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Fairbanks Daily News Miner Newspaper Archives Apr 10 1990, Page 1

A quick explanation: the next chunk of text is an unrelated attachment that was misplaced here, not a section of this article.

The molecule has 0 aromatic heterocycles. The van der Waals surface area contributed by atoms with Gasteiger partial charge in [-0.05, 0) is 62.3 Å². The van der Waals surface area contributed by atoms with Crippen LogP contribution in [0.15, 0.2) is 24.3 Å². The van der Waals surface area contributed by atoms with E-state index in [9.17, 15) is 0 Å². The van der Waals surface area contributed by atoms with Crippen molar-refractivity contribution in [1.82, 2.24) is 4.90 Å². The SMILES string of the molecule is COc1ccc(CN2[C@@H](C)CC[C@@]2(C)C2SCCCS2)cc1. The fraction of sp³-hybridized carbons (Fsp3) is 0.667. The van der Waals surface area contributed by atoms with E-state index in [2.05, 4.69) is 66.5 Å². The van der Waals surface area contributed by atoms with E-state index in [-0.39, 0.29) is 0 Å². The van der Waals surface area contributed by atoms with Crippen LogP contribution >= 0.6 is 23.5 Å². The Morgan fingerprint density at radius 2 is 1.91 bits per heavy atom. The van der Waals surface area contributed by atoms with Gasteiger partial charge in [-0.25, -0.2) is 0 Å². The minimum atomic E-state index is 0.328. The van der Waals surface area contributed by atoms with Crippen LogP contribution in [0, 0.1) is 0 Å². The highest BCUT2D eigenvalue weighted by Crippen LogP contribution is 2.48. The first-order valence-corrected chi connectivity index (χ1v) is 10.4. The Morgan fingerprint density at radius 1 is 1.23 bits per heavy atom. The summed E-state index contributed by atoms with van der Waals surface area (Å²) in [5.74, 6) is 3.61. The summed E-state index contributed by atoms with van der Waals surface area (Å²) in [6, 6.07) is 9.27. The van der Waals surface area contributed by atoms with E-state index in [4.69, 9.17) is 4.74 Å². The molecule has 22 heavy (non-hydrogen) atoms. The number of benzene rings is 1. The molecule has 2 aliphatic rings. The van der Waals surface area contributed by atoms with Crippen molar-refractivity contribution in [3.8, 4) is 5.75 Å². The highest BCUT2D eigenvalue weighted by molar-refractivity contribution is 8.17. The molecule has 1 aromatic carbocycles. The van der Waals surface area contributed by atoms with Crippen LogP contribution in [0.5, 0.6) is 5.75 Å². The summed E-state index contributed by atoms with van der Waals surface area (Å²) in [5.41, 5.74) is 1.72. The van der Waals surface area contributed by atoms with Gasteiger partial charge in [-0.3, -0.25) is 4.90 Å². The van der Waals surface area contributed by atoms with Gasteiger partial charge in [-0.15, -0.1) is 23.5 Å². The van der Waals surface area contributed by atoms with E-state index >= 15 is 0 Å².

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Fairbanks Daily News Miner (Newspaper) - April 10, 1990, Fairbanks, Alaska New Swatch Page 16 inside Alaska. 2. 5, 7 Horoscope. .18 classifieds. 19 24 markets .17 comics. .18 National. 19 crossword. 20 North pole. 6 doonesbury .22 people. 9 entertainment .12 sports 13-15 Fairbanks 3 to 12 Soun Cloumn Yack sex a the Way things Are going at the school District maybe 1 11 win the bus daily news Miner your locally owned Independent daily newspaper vol. Lxxxvi11, no. 85 Fairbanks Alaska tuesday april to 1990 50c per copy 24 pages Council rescues police and fire budgets weather Clear tonight with North winds to 10 Mph and the Low in the upper teens. Wednesday sunny with Northeast winds to 10 Mph Page 2. Nation shuttle flight off Cape canaveral. Nasa scrubbed the launch of discovery with the $1.5 billion Hubble space Telescope today when a problem developed four minutes before liftoff in a unit that supplies Power to the shuttles Wing and Tail plane crash kills two Gadsden. commuter plane with seven people aboard landed safely at Gadsden municipal Airport after a collision with a smaller plane that killed two other people authorities said. The Atlantic Southeast airlines plane was in route to Atlanta when the crash with a single engine Cessna 172 sky Hawk occurred monday at an Altitude of 2,100 feet a flight 811 probe Washington Federal safety officials today concluded that failures by the airline the manufacturer and the government All contributed to the loss of a cargo door on United flight 811 Over the Pacific Ocean last year. World terrorists free hostages Beirut Lebanon the palestinian terrorist group led by Abu nid Al today freed a French woman a belgian Man and the daughter born to them in Captivity. The couple had been seized from a French yacht nearly 2> years ago. Jacqueline Valente 32, Fernand Hout Ekins 43, and 2-year-old Sophie liberte were released by masked gunmen who sped up to the main Gate of the French embassy in three cars with drawn curtains police unrest in China Beijing chinese troops were sent late last week to three cities near the far Western Border with the soviet Union and Pakistan to quell moslem riots a source said today. The disturbances occurred in Kashgar Hotan and one other City in the Remote Southwest Section of Xin Jiang uygur autonomous Region said the source a Western traveler who had been in the Xin Jiang provincial capital of Urumqi. A the associated press the City Council gave Fairbanks Public safety $650,957 in first Aid at monday nights meeting. The Council voted unanimously to Divide the surplus fund balance from 1989 Between fire and police departments appropriating $390,067 for fire and $260,890 for police. Fire chief Bill Shechter and police chief Richard Cumming Revenue Outlook brightens by Brian s. Akre associated press writer Juneau higher Oil prices Are swelling the state Treasury and the Revenue Outlook appears fairly stable through the mid-1990s, according to a state forecast released monday. The Revenue departments annual Spring forecast was the kind of Good news lawmakers and gov. Steve Cowper wanted to hear in the final month of the legislative session while they Complete work on next years budget. The departments biannual forecasts Are educated guesses used by the legislature and administration to prepare the budget. The latest forecast predicts significantly More Money will flow into the Treasury this year and next than did last Falls forecast. Revenue commissioner Hugh Malone said the past years Rise in Oil prices and the 1989 Legislatures revision of the economic limit Factor tax formula were the reasons for the Revenue increase. The latest mid Range forecast predicts the state will bring in nearly $2.5 billion this fiscal year up from the $2.3 billion in the fall forecast. The estimate for fiscal 1991, which begins july i is $2.42 billion. Thai s $170 million More than predicted last fall. The forecast for fiscal 1990 is based on an average West coast Price for North slope crude of $17.37 a barrel. The Revenue forecast for fiscal 1991 is based on $19.15 a barrel. About 85 percent of state revenues come from Oil taxes and royalties and each $1 Rise in the per barrel Price of Oil brings the state another $150 million in Revenue. Malone said recent drops in Oil prices were Normal seasonal declines. A we believe Oil prices will be More stable and probably increase a Malone said in an interview. A a that a because it looks like the Oil glut is Over. Open is not continuing to increase its production and the demand is Malone said the Outlook would be even better if not for the decline of alaskans huge Prudhoe Bay Field and the a extreme costs in connection with corrosion repairs on the see Oil Page 7 say the appropriations will help their departments work through the rest of the year. Mondays appropriations scrape the Bottom of the City s financial barrel Down to the $4 million Cushion or fund balance required by ordinance. But they done to meet the requests the chiefs submitted earlier. Cummings requested $450,000 to cover overtime for patrol and dispatch overtime for felony investigations and training. Since the first of the year training has been discontinued and the last of this years $80,000 overtime budget was spent three weeks ago. The police department spent $520,000 in overtime in 1989. Cummings said hell meet with his staff to discuss How to spend the $260,890. The department already has spent $20,000 of that Money on overtime Cummings said. The police department now maintains two dispatchers four patrol officers and a supervisor on each shift. Four detectives and two narcotics officers one paid through a Federal Grant work one shift per Day. Cummings said he will know within a Day or so whether the department will have to change personnel configurations to meet the budget Over the next nine months. But the councils action monday night gave him a solid base to work from. A now we know exactly what our Bottom line is a Cummings said. Over at the fire station Shechter requested $402,000 to recall person browsing Quot Margaret the Moose stretches her legs after waking up monday morning outside Noel Wien memorial Library. The yearling Moose has been a Resi Charles Mason news Amer Dent of the Library s Yard since late february causing Library officials concern for her safety. Star Heger periodical assistant looks out the window. Calf gets free room boat Library by Kelly Bostian staff writer Margaret is one intelligent Moose calf. Orphaned in the Middle of win ter in the Middle of a City she needed to find warmth food and peace and quiet. Booking a room at the West Mark until breakup probably was t feasible so she decided to hang out at the Noel Wien Library. Shrubs on the manicured Lawn at the Library and around the neighbourhood provide plenty of browse. She has a Nice warm spot to sleep against the sunny South Wall of the Library build ing. And quiet hey it is a Library. She s been there for More than a month. However try As they might watchful librarians can to keep things As quiet As they and Margaret would like. Some local school children taunted Margaret. Some threw rocks and snowballs at her. She a walked within feet of peo pie on a Well used Bike path near the Library. The librarians love their guest Moose. But. As it turns out a Midtown Library is not the greatest place for a 300-500 Pound wild animal and the librarians called state wildlife officials to ask that something be done. It s been quite an experience for Library visitors who never have been so close to a Moose within inches on the other Side of a window. But librarians worry she might Hurt someone or get see Moose. Page 7 Nel lost through Lay offs and retirements. Although the department did no to receive the full request Shechter said he was pleased. The Money will allow him to rehire three firefighters who can serve As emergency medical technicians and his Secretary and to Transfer a person to the fire Preven see City. Page 7 Phillips quits but still on Job by Martha Eliassen staff writer City manager Brian Phillips remains on the City payroll today after giving Council members a letter of resignation. Council members will decide at next week s meeting whether to Grant terms Phillips requested. Phillips submitted a conditional resignation monday stating a i hereby tender my resignation effective 45 Days from the Date of City Council acceptance and subject to an additional 45-Day Severance compensation a Phillips contract with the Council provides for 45 Days of Severance pay if he is fired but does not provide compensation in the event of his resignation the letter gave no reason for the resignation. Monday night Phillips would not comment about his decision to quit saying his letter to the Council contains All he wishes to say. After the Council decides whether to accept the conditional re Signa Tion. develop a plan to hire a new City manager. When Phillips vacates the position. Deputy City manager Bob Wolting the City s finance director would Likely fill in until the Council hires a new person. The resignation came after three weeks of turmoil on March 19 when Council member Bob Sund Berg moved to Fin Phillips claiming that he did t like the Way the City manager a managed the Council. Mayor Jim Nordale stalled Sundbergh a motion. Sundberg said he objects to the Way Phillips handled dwindling Public safety budgets. Instead it of working within the approved budget Sundberg said Phillips repeatedly approached the Council for More Money. Jerry Cleworth. Who seconded Sundbergh a motion said he believes Phillips is a poor people Man Ager who has alienated City workers. The Issue divided the Council with Sundberg and Cleworth Call ing for a new City manager Lowell Purcell and Jerry Norum defend ing Phillips and Jim Hayes and Bill Walley criticizing some aspects of Phillips performance but not stating publicly How they a vote. See manager. Page 7 Board a flip flops Tundra gets bus pact in a process beginning to resemble musical chairs the school Board changed its mind again monday and awarded the districts school bus contract to Tundra Tours. The school Board originally recommended Tundra for the 5-year $20 million contract because Mayflower contract services the cur rent contractor turned in its bid late. Mayflower appealed and the school Board granted the award to Mayflower. But monday Tundra appealed the decision and by a 4 2 vote the Board decided to Grant the Appeal arid recommend Tundra Tours for the contract. The recommendation will go to the department of education for final approval. Board member Karl Schroeder who voted for Mayflower last time changed his vote to Tundra. A there was no reason not to award it to them really a Schroeder said. A working with a contract for five years there s a feeling of cosiness. You done to want to let go. But there a no reason to believe that they Tundra wont offer As Good a Schroeder said the first vote was taken late at night and Mayflower is offer seemed too Good to pass up. Mayflower whose bid was originally higher than Tundra a offered to meet Tundra a Price install free seat belts and cover court costs. A right is right and late is late a Schroeder said. Jerry Mcbeath and Gene Redden voted against awarding the contract to Tundra Tours. Mcbeath said he can live with the decision to go with Tundra but he thinks it would have been in the Best interest of the school District to go with Mayflower. A they have served us Well for five years a Mcbeath said Tundra attorney Barbara Schuhmann said this morning. A what we asked them the school District to do is to follow the procedures that they had set out originally in their request for proposals. Natives meet on subsistence strategy Anchorage apr the Alaska federation of natives be Gan a two Day emergency meeting Here today in Hopes of reaching common ground on the Issue of subsistence Hunting and fishing. With proposed constitutional amendments on subsistence apparently in trouble in the Alaska legislature the conferences goal is to talk strategy and share information federation officials said. Dozens of Village residents and native leaders Are expected to attend the meeting which comes at a time when Many alaskans remain deeply divided on subsistence the traditional Harvest of fish and game. Leaders of the federation the state s largest native organization Hope the meeting will end Wath stronger agreement Between natives across the state. Some native groups have disagreed in recent weeks on How to resolve the Issue and they Are sharply at Odds with organizations of sport Hunters and fishermen a the Alaska native Community needs a lot More information right now a said federation president Julie Kitka. A a it a a very Complex Issue we also just want to give All the native organizations the Opportunity to get together and talk a she said. The Alaska National interest lands conservation act of 1984 says subsistence has a priority Over All other forms of Hunting and fishing in Alaska and it says Rural residents must be Given preference Over others. But the state supreme court ruled in december that such a priority violates a provision of the state Constitution giving alaskans equal opportunities to use the states resources. Gov. Steve Cowper has proposed a constitutional amendment guaranteeing a subsistence preference for Rural alaskans a a measure backed by the Alaska federation of natives. But other native groups have said the proposed Cowper amendment does no to go far enough. Some of them support another measure to give a subsistence priority to natives As Well As Rural residents. Sport Hunting and fishing groups oppose any constitutional amendment saying Access to fish and game should be guaranteed to All state residents. Signs Are Strong that All the subsistence proposals Are in trouble in Juneau. None has enough support to pass in the House said rep. Curt Menard d Wasilla co chairman of the House resources committee. A unless the language is broadened a lot unless it includes Access to resources by All alaskans in a not real optimistic a Menard said. The House and Senate resources committees will come to Anchorage for a joint hearing on subsistence wednesday. If the legislature cannot bring state Laws into line with Federal Law by july i the . Department of the Interior could i Ake Over wildlife management on Federal land a Over half of the state warm up to a Good idea Page 3